Those 39 rigs are only part of the story when it comes to rigs being delivered later than originally anticipated. While those units are essentially finished, there are far more that are still under construction or on order, but are continually having their expected delivery dates pushed back. Save for a small handful of rigs that were ordered in 2015 or late 2014, essentially every rig currently under construction has had its delivery date extended by at least six months, but most are well over that, with some being pushed out several years.
It should also be noted that in addition to the 154 rigs currently being built, there are another two units for which orders have been placed, but construction has not started. DrillshipsOcean Rig Crete and Ocean Rig Amorgos were originally ordered back in April 2014 from Samsung Heavy Industries (SHI) in South Korea, and were initially scheduled for delivery in February and June of this year, respectively. Ocean Rig Crete is now set for delivery in January 2019, and Ocean Rig Amorgoshas had its construction suspended for up to 18 months, meaning it could be delivered in 2020 or 2021.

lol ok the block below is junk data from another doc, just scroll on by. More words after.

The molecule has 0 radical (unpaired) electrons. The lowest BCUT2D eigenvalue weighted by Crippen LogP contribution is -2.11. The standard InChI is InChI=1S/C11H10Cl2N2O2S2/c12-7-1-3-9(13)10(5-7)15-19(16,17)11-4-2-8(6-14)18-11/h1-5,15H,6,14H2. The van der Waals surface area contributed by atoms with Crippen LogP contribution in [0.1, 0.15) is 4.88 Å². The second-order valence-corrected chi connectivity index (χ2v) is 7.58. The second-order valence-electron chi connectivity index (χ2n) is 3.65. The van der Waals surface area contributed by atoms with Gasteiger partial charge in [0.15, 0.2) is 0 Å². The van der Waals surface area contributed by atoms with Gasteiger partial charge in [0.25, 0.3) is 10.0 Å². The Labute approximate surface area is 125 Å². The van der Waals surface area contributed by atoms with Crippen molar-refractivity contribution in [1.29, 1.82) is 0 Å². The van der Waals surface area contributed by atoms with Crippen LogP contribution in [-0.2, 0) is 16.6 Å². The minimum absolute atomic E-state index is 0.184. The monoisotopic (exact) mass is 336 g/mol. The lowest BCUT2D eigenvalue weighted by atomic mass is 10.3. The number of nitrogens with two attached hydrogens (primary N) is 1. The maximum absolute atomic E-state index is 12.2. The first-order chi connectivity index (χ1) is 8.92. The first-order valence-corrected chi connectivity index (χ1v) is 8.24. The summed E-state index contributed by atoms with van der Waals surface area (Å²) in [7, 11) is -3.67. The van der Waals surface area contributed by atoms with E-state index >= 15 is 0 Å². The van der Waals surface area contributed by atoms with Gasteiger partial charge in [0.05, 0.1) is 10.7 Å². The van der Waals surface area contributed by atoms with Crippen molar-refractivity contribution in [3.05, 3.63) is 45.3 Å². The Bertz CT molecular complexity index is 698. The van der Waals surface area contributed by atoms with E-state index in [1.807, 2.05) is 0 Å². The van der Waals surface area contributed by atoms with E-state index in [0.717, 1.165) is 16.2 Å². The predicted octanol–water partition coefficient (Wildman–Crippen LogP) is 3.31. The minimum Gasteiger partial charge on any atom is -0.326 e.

Compounding these issues, some contractors have opted to cancel the construction contracts with shipyards on which work has already started or, in some cases, nearly finished, primarily ultra-deepwater floaters. Following Dolphin Drilling’s decision to walk away from the semisubmersibleBollsta Dolphin, Hyundai Heavy Industries has taken ownership of the rig in hopes of selling it. It is worth noting that this unit actually had a five-year job lined up with Chevron in the UK when Dolphin chose to not take delivery. Additionally, in early June Stena Drilling cancelled its construction contract with SHI for the semisubmersible Stena MidMAX. The unit was ordered in June 2013 with an original delivery date of March 2016. Stena stated, however, that SHI has been unable to complete and deliver the semi within the contractually agreed time frame.